Indonesia, the biggest new nation state to emerge during the post-colonial era in the mid-twentieth century after India and China, is in the midst of an intriguing democratic transition. After one of the closest races in the country’s history, it has been able to manage an orderly election from a blend of multiple ethnicities and religions, throwing up Joko Widodo—popularly known as Jokowi, an outsider in Indonesia’s entrenched military and political establishment—as its new president.
Jokowi’s victory is significant for several reasons. This presidential election marks the first poll in 10 years in which Indonesian voters were able to choose a candidate other than the country’s incumbent president. The current president, Susilo Yudhoyono, reaches his two-term limit this year. In this election, more than in previous ones, the voters have signalled that what they want is a clean break from the legacy of the Suharto dictatorship, which ended in 1998. The election, coming 16 years after Indonesia’s transition to democracy and the overthrow of the Suharto regime, indicates the consolidation of the democratic structures within this nascent democracy. Another country in Southeast Asia, Thailand, is now back under military rule.
Jokowi, who is due to start his five-year term as leader of the world’s third-largest democracy on October 20, will be like no leader Indonesia has had before, hailing from neither the armed forces nor from an established family, such as that of his early patron, Megawati Sukarnoputri, daughter of Sukarno, modern Indonesia’s founding father, and a president herself in 2001-04.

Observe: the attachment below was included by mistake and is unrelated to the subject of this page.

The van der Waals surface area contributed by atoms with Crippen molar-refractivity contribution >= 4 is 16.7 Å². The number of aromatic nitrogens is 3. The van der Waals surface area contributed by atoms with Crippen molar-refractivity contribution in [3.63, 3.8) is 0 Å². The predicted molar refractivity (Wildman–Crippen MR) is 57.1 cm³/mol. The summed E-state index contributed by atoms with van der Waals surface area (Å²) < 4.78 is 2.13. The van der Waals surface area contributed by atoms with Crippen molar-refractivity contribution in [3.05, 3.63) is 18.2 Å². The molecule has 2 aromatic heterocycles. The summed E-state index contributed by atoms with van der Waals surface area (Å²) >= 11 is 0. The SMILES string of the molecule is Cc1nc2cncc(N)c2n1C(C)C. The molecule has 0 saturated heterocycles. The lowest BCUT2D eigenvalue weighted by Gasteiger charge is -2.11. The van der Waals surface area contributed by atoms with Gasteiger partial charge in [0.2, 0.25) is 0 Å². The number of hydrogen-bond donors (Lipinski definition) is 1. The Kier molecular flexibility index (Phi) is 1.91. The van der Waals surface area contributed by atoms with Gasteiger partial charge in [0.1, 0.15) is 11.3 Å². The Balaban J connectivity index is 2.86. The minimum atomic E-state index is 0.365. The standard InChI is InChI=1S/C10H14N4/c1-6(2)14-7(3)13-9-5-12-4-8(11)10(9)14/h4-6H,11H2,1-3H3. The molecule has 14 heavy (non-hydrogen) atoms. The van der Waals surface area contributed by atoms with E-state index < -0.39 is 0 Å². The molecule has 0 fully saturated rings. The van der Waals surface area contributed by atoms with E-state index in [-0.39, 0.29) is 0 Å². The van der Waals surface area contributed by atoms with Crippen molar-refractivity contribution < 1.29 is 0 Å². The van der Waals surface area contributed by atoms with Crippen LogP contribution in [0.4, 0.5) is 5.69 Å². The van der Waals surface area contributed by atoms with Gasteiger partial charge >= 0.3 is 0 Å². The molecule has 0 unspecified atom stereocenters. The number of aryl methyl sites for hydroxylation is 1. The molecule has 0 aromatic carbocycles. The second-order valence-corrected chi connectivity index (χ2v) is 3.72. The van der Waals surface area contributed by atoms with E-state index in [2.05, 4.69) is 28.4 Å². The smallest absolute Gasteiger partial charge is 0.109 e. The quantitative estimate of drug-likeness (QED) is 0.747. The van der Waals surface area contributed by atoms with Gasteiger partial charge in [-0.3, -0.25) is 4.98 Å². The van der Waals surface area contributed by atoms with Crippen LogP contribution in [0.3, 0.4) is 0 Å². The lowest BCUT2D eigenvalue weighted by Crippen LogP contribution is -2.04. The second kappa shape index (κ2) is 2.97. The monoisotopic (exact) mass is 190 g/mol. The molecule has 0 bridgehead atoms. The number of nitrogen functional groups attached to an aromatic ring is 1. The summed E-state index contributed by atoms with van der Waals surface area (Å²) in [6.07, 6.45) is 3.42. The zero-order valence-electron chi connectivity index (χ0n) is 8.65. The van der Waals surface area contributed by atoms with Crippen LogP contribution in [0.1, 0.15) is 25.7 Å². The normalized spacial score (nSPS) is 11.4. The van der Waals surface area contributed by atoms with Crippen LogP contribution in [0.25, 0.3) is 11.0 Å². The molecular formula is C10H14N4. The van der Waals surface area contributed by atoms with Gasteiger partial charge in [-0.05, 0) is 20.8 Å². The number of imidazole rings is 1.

Instead, Jokowi rose up through local government, a product of the far-reaching political decentralisation introduced after the overthrow of Suharto, Indonesia’s late dictator, in 1999. A former furniture exporter, Joko was elected mayor of Solo, a medium-sized city in central Java, before becoming governor of Jakarta in 2012. He has a reputation for being a man of the people. The road ahead for Indonesia’s new president-elect is not easy. The largest national economy in Southeast Asia is faltering. Energy subsidies are a destabilising the country’s current account deficit. The hunt for more natural resources is ravaging the archipelago’s seas and remaining forests. And a sprawling, corrupt bureaucracy is in urgent need of improvement. However, his immediate challenge is to mend the rifts from a highly divisive election. His victory speech calling for a “united Indonesia” and appealing Indonesians to put behind them the rancours of the campaign shows he is aware of this.
This will no be easy. Prabowo Subianto, a former general related to Suharto, has already moved the Constitutional Court of Indonesia challenging his election on the ground of fraud and rigging. The verdict is expected in August, but it is unlikely to change the result as most outside observers have found the election to be generally free and fair with minimal abnormalities.
Still, the case would be a test for Indonesia’s young democracy and for the Constitutional Court especially. Set up after the fall of Suharto, its reputation suffered a grievous blow earlier this month when a former chief justice, Akil Mochtar, received a life sentence for rigging rulings on disputed local elections. Mochtar’s successor Hamdan Zoelva is a former member of one of the six parties that backed Prabowo’s bid for the presidency.